Difference in blowfish encryption between Perl and Java

We´re writing and application in both Java and Perl storing encrypted CBC Blowfish in the same database. Both will be encrypting and decrypting, so they need to be able to get the plain text that the other encrypted.

a) I went to some online tools to encrypt some text with CBC and IV vector. One such site is this plaintext HELLOYOUHELLOYOUHELLOYOUHELLOYOUHELLOYOUHELLOYOUHELLOYOUHELLOYOUHELLOYOUHELLOYOU key 1234567890 since the site does not allow to enter the IV vector we assumed it would be zeroed which turned out to be right:

ciphertext P4mtWDzIIc2x/Taqc9T46A3T0aTCelmANBRf6RgEzSF29DLdMRiEhck98jac04+Tg0q7HpLalow0J6nZNUW+HWtRvYmLnt92UuIZ1ckaBEa9TSdR2YP9rQ==

b) The following Java code does the encryption:

import java.security.InvalidAlgorithmParameterException;  
import java.security.InvalidKeyException;  
import java.security.NoSuchAlgorithmException;  

import javax.crypto.BadPaddingException;
import javax.crypto.Cipher;
import javax.crypto.IllegalBlockSizeException;
import javax.crypto.NoSuchPaddingException;
import javax.crypto.spec.*;

import org.apache.commons.codec.binary.*;

public class simple {

 public static void main(String[] args) {
   String Key = "1234567890";
   byte[] KeyData = Key.getBytes(); 
   String IV    = "\0\0\0\0\0\0\0\0";

   try { 
     SecretKeySpec KS = new SecretKeySpec(KeyData, "Blowfish");
     // modo CBC
     Cipher cipher = Cipher.getInstance("Blowfish/CBC/PKCS5Padding");
     try {
       try {    
         IvParameterSpec IVparam = new javax.crypto.spec.IvParameterSpec(IV.getBytes());                     
         cipher.init(Cipher.ENCRYPT_MODE, KS,IVparam);
       } catch (InvalidAlgorithmParameterException e) {System.out.println(e);};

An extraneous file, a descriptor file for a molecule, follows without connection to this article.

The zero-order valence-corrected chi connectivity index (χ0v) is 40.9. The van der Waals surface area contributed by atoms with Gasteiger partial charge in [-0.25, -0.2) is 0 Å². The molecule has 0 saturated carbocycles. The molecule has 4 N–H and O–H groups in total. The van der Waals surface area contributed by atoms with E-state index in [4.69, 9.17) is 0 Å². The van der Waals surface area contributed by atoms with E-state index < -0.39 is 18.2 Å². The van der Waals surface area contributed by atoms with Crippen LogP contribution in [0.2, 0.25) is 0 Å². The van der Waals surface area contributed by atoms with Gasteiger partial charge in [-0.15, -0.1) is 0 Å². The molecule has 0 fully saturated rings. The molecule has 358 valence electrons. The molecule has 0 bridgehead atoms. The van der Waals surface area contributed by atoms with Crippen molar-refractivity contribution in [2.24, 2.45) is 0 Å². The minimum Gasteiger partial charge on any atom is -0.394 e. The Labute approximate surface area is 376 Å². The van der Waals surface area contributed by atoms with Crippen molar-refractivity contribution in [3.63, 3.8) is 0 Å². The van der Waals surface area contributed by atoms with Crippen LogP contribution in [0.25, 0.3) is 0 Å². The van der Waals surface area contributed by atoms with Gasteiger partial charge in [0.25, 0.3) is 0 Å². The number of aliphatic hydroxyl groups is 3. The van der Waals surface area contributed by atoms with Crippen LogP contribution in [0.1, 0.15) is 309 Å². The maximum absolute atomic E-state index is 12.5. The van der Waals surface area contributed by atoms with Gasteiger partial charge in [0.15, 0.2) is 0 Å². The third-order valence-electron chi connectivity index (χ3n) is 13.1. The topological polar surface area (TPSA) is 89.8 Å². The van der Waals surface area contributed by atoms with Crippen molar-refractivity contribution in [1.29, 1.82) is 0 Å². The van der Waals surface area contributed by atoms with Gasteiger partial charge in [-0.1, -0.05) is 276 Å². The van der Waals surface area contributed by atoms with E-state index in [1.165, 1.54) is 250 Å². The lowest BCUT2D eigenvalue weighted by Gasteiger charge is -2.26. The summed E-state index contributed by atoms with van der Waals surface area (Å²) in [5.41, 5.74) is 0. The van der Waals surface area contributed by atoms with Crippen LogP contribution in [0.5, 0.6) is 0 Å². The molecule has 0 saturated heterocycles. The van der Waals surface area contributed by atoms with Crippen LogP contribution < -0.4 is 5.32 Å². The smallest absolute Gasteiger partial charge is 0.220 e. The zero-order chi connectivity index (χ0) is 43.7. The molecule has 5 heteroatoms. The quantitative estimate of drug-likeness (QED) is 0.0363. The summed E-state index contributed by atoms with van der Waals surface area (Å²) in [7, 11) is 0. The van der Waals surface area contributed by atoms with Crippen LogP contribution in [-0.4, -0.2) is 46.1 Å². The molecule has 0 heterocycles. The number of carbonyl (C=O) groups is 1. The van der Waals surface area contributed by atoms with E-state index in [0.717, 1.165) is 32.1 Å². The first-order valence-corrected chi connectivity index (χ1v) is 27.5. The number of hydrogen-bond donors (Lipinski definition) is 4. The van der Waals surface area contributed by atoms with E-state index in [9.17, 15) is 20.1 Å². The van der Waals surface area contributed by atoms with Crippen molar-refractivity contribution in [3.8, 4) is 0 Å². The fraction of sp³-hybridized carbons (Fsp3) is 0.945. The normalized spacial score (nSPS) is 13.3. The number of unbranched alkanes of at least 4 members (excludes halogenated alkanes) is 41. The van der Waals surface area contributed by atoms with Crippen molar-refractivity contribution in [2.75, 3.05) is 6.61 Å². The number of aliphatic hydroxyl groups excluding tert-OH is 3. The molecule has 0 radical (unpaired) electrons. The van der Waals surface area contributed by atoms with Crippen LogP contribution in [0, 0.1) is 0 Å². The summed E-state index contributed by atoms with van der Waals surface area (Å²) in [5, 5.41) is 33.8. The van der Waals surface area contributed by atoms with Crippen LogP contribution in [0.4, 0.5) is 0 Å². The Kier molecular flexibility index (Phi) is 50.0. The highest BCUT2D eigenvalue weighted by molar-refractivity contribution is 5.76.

} catch (InvalidKeyException e) {System.out.println(e);};  

    // get the text to encrypt
    String inputText = "HELLOYOUHELLOYOUHELLOYOUHELLOYOUHELLOYOUHELLOYOUHELLOYOUHELLOYOUHELLOYOUHELLOYOU";

    // encrypt message
    try {
      byte[] encrypted = cipher.doFinal(inputText.getBytes());
      Base64 b64 = new Base64();
      System.out.println("Java Ciphertext\n" + b64.encodeAsString(encrypted));
    } catch (IllegalBlockSizeException e) {System.out.println(e);}
    catch (BadPaddingException e) {System.out.println(e);}  
   }  
   catch (NoSuchPaddingException e) {}
   catch (NoSuchAlgorithmException e) {}
 }   

}

The output is: Java Ciphertext P4mtWDzIIc2x/Taqc9T46A3T0aTCelmANBRf6RgEzSF29DLdMRiEhck98jac04+Tg0q7HpLalow0J6nZNUW+HWtRvYmLnt92UuIZ1ckaBEaLkpDfHZfp8g==

As you can see both outputs are "almost" the same (Maybe due to padding but that's no relevant at the moment. It´s strange however since the plaintext is intentionally 80 caracters to avoid padding)

c) We wrote this small Perl program:

#!/usr/bin/perl -w
use strict;
use Crypt::Blowfish;
use MIME::Base64;
use Crypt::CBC;

my $cipher = Crypt::CBC->new(-key => "1234567890\0\0\0\0\0\0", -cipher => "Blowfish", -iv => "\0\0\0\0\0\0\0\0", -literal_key => 1, -header => "none", -keysize => 16);
my $ciphertext = $cipher->encrypt("HELLOYOUHELLOYOUHELLOYOUHELLOYOUHELLOYOUHELLOYOUHELLOYOUHELLOYOUHELLOYOUHELLOYOU");

print "Perl Base64: ",encode_base64($ciphertext),"\n"; 
print "Descrifrado: ", $cipher->decrypt($ciphertext); 

But this program produce the following: Perl Base64: AW0AYJfIp1Lg5L+zTM0nZj07U6ETlxxIg3CKiZItg8wkA1Jqx79ZckzWfYwzN26ZPyCDnlfh0b37 0ZK61ng8MaMc9RFgtuXTeYLBOJC7LGYCHlMddmPwUQ== Descrifrado: HELLOYOUHELLOYOUHELLOYOUHELLOYOUHELLOYOUHELLOYOUHELLOYOUHELLOYOUHELLOYOUHELLOYOU

Which is not the same as the Java program (which is consistent with the online tools) although it can get the plain text correctly

So maybe we are not prompting the same parameters in the object creation. In particular:

my $cipher = Crypt::CBC->new(-key => "1234567890\0\0\0\0\0\0", -cipher => "Blowfish", -iv => "\0\0\0\0\0\0\0\0", -literal_key => 1, -header => "none", -keysize => 16);

After inspecting the code my only guess is that Java and Perl use different key size, so my question is

¿What key size does Java use? After browsing the source code for SecretKeySpec here we could not determine such size so 128 bits was assumed, hence the 16 size (16 x 8 = 128) and the \0 padding of the key in the Perl code.

Of course, If you can spot something else wrong, it would be greatly appreciated.

Answers


In Java, you use

String Key = "1234567890";

In Perl, you use

my $key = "1234567890\0\0\0\0\0\0";

If you actually used the same key, you'd get the same result.

my $key = "1234567890";

-literal_key => 1, -key => $key, -keysize => length($key)

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